La Amistad was a 19th-century two masted schooner of about 120 feet (37 m). Built in the United States, La Amistad was originally named Friendship but she was renamed after being purchased by a Spaniard. Strictly speaking, La Amistad was not a slave ship; she was not designed to transport large cargoes of slaves, nor did she engage in the Middle Passage of Africans to the Americas. The crew of La Amistad, lacking purpose-built slave quarters, placed half the captives in the main hold, and the other half on deck. The captives were relatively free to move about, which aided their revolt and commandeering of the vessel.
La Amistad engaged in shorter, coastal trade. The primary cargo carried by La Amistad was sugar-industry products, and her normal route ran from Havana to her home port of Guanaja. She also took on passengers and, on occasion, slaves for transport. The captives who revolted while aboard La Amistad had been illegally transported from Africa to Cuba aboard the slave ship Tecora.
After being moored at the wharf behind the US Custom House in New London, Connecticut, for a year and a half, La Amistad was auctioned off by the U.S. Marshal in October 1840. Captain George Hawford, of Newport, Rhode Island, purchased the vessel and then needed an Act of Congress passed to register her. He renamed her Ion. In late 1841, he sailed Ion to Bermuda and Saint Thomas with a typical New England cargo of onions, apples, live poultry, and cheese.
After sailing Ion for a few years, Hawford sold her in Guadeloupe in 1844. There is no record of what became of Ion under her new French owners in the Caribbean.
The mutiny and trial
The Amistad Rebellion was a revolt upon the ship in 1839 by black slaves against Spaniards who had bought them. A young man whom slave traders named Joseph Cinque, a member of the Mende people of what is now Sierra Leone, led the uprising. The slaves were later tried in courts in the United States for their rebellion and were found not guilty. This legal decision was a landmark because blacks had few rights at the time.
The slaves who became the Amistad rebels were captured in western Africa. Early in 1839, Spanish slave traders brought them to Cuba illegally on a Portuguese ship. In Havana, two Spaniards, Pedro Montez and Jose Ruiz, bought Cinque and 52 other captives from the traders.
Montez and Ruiz intended to take the 53 slaves to the Cuban town of Puerto Principe (now Camaguey) to resell them. They set sail in the Caribbean Sea on the schooner La Amistad. They hired a ship captain and two crewmen. The captain brought a cook and a cabin boy with him.
The slaves were chained to a wall below the deck of the ship. Strong winds at sea made the trip longer than expected. One night, when the crew and their masters were asleep, Cinque saw an opportunity to escape. He used a nail to break his wrist chains and iron collar. He then helped other slaves get free and they, in turn, helped others. The slaves attacked the crew and took control of the ship. They killed the captain and his cook. The two crewmen jumped ship and escaped back to Havana in a boat. Montez, Ruiz, and the cabin boy were not killed. Two of the slaves died during the rebellion.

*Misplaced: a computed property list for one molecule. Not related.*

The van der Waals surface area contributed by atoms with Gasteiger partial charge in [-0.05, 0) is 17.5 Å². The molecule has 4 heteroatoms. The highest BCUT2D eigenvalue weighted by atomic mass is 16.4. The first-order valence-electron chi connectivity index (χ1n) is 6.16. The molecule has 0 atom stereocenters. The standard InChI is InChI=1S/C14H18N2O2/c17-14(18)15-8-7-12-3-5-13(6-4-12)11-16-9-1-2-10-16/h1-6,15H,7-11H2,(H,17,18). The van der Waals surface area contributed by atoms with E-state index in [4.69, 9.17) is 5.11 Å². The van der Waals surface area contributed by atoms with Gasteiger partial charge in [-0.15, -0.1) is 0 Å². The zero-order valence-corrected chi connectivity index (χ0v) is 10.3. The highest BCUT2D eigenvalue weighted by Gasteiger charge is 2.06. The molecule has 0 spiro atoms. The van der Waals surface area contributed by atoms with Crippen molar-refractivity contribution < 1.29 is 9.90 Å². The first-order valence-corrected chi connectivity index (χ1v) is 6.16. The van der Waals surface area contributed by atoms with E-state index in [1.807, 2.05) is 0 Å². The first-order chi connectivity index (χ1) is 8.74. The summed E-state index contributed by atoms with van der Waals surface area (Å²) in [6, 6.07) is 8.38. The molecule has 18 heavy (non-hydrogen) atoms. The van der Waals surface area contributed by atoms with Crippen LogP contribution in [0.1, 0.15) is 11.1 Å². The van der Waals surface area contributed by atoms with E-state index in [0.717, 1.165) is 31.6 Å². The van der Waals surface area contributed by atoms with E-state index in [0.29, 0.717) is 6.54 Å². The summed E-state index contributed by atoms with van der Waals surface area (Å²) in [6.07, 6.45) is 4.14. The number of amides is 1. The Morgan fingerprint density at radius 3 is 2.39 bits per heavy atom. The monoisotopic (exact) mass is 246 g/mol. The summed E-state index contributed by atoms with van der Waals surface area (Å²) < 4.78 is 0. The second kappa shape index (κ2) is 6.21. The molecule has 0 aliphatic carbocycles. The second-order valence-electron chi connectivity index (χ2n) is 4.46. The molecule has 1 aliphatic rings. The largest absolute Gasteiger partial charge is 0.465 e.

Although the rebels had control of La Amistad, they did not know how to sail or navigate it. Cinque ordered Montez and Ruiz to sail the ship to Africa. During the day, the Spaniards sailed slowly eastward, the direction of Africa. At night, they secretly changed to a northwest course and moved more rapidly. The ship ended up at Long Island, New York. Eight of the rebels had died since the rebellion.
When La Amistad reached New York, Montez and Ruiz reported the killings. Cinque and his followers were arrested and transported to Connecticut, where they were put on trial. Abolitionists gave strong support to the rebels.
United States district and circuit courts ruled that the rebels had been free people who were illegally enslaved and thus were justified in rebelling. The case finally went to the Supreme Court of the United States in 1841. John Quincy Adams, who had been president of the United States from 1825 to 1829, defended the rebels in the Supreme Court. He based his defense on the right of every person to be free. The court ruled in favor of the rebels. Cinque and most of the other remaining Amistad rebels then returned to Africa.